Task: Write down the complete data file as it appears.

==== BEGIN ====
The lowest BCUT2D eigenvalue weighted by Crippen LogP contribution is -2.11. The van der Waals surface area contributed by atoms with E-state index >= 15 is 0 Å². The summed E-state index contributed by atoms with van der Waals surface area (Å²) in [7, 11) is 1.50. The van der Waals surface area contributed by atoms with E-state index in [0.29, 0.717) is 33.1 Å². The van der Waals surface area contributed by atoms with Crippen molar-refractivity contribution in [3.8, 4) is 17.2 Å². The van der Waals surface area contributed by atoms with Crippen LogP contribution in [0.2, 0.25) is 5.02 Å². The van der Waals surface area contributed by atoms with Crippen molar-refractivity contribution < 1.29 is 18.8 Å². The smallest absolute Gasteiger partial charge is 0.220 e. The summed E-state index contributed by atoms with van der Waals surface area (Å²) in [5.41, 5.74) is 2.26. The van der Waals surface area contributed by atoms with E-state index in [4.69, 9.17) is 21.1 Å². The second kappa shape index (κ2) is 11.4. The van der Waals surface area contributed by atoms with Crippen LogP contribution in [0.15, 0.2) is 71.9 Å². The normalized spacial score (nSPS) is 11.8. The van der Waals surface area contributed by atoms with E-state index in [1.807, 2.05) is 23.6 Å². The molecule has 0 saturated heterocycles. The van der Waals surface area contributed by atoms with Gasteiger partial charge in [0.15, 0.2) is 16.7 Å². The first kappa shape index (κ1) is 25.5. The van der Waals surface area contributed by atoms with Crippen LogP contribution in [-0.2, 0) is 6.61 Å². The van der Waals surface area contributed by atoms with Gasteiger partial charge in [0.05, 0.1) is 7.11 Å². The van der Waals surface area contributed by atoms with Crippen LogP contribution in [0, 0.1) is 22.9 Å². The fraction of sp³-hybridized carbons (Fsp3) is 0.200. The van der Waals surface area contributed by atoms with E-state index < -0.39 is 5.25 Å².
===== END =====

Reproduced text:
The lowest BCUT2D eigenvalue weighted by Crippen LogP contribution is -2.11. The van der Waals surface area contributed by atoms with E-state index >= 15 is 0 Å². The summed E-state index contributed by atoms with van der Waals surface area (Å²) in [7, 11) is 1.50. The van der Waals surface area contributed by atoms with E-state index in [0.29, 0.717) is 33.1 Å². The van der Waals surface area contributed by atoms with Crippen molar-refractivity contribution in [3.8, 4) is 17.2 Å². The van der Waals surface area contributed by atoms with Crippen LogP contribution in [0.2, 0.25) is 5.02 Å². The van der Waals surface area contributed by atoms with Crippen molar-refractivity contribution < 1.29 is 18.8 Å². The smallest absolute Gasteiger partial charge is 0.220 e. The summed E-state index contributed by atoms with van der Waals surface area (Å²) in [5.41, 5.74) is 2.26. The van der Waals surface area contributed by atoms with E-state index in [4.69, 9.17) is 21.1 Å². The second kappa shape index (κ2) is 11.4. The van der Waals surface area contributed by atoms with Crippen LogP contribution in [0.15, 0.2) is 71.9 Å². The normalized spacial score (nSPS) is 11.8. The van der Waals surface area contributed by atoms with E-state index in [1.807, 2.05) is 23.6 Å². The molecule has 0 saturated heterocycles. The van der Waals surface area contributed by atoms with Gasteiger partial charge in [0.15, 0.2) is 16.7 Å². The first kappa shape index (κ1) is 25.5. The van der Waals surface area contributed by atoms with Crippen LogP contribution in [-0.2, 0) is 6.61 Å². The van der Waals surface area contributed by atoms with Gasteiger partial charge in [0.05, 0.1) is 7.11 Å². The van der Waals surface area contributed by atoms with Crippen LogP contribution in [0, 0.1) is 22.9 Å². The fraction of sp³-hybridized carbons (Fsp3) is 0.200. The van der Waals surface area contributed by atoms with E-state index < -0.39 is 5.25 Å².